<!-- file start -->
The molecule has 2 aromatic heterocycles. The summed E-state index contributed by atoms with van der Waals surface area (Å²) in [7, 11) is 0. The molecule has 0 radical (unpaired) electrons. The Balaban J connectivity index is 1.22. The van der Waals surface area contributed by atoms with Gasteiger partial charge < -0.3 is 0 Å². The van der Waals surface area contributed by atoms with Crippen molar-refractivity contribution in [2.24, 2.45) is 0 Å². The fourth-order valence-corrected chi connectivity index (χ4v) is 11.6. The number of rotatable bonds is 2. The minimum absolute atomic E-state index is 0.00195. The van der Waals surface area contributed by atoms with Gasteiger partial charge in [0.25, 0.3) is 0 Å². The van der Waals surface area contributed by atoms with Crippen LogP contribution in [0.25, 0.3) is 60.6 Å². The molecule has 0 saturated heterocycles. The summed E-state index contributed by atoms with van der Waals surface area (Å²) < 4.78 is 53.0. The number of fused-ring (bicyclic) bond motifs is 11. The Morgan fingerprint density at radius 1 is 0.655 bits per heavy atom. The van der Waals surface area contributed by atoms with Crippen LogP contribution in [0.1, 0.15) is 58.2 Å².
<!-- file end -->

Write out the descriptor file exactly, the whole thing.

The molecule has 2 aromatic heterocycles. The summed E-state index contributed by atoms with van der Waals surface area (Å²) in [7, 11) is 0. The molecule has 0 radical (unpaired) electrons. The Balaban J connectivity index is 1.22. The van der Waals surface area contributed by atoms with Gasteiger partial charge < -0.3 is 0 Å². The van der Waals surface area contributed by atoms with Crippen molar-refractivity contribution in [2.24, 2.45) is 0 Å². The fourth-order valence-corrected chi connectivity index (χ4v) is 11.6. The number of rotatable bonds is 2. The minimum absolute atomic E-state index is 0.00195. The van der Waals surface area contributed by atoms with Gasteiger partial charge in [0.25, 0.3) is 0 Å². The van der Waals surface area contributed by atoms with Crippen LogP contribution in [0.25, 0.3) is 60.6 Å². The molecule has 0 saturated heterocycles. The summed E-state index contributed by atoms with van der Waals surface area (Å²) < 4.78 is 53.0. The number of fused-ring (bicyclic) bond motifs is 11. The Morgan fingerprint density at radius 1 is 0.655 bits per heavy atom. The van der Waals surface area contributed by atoms with Crippen LogP contribution in [0.1, 0.15) is 58.2 Å².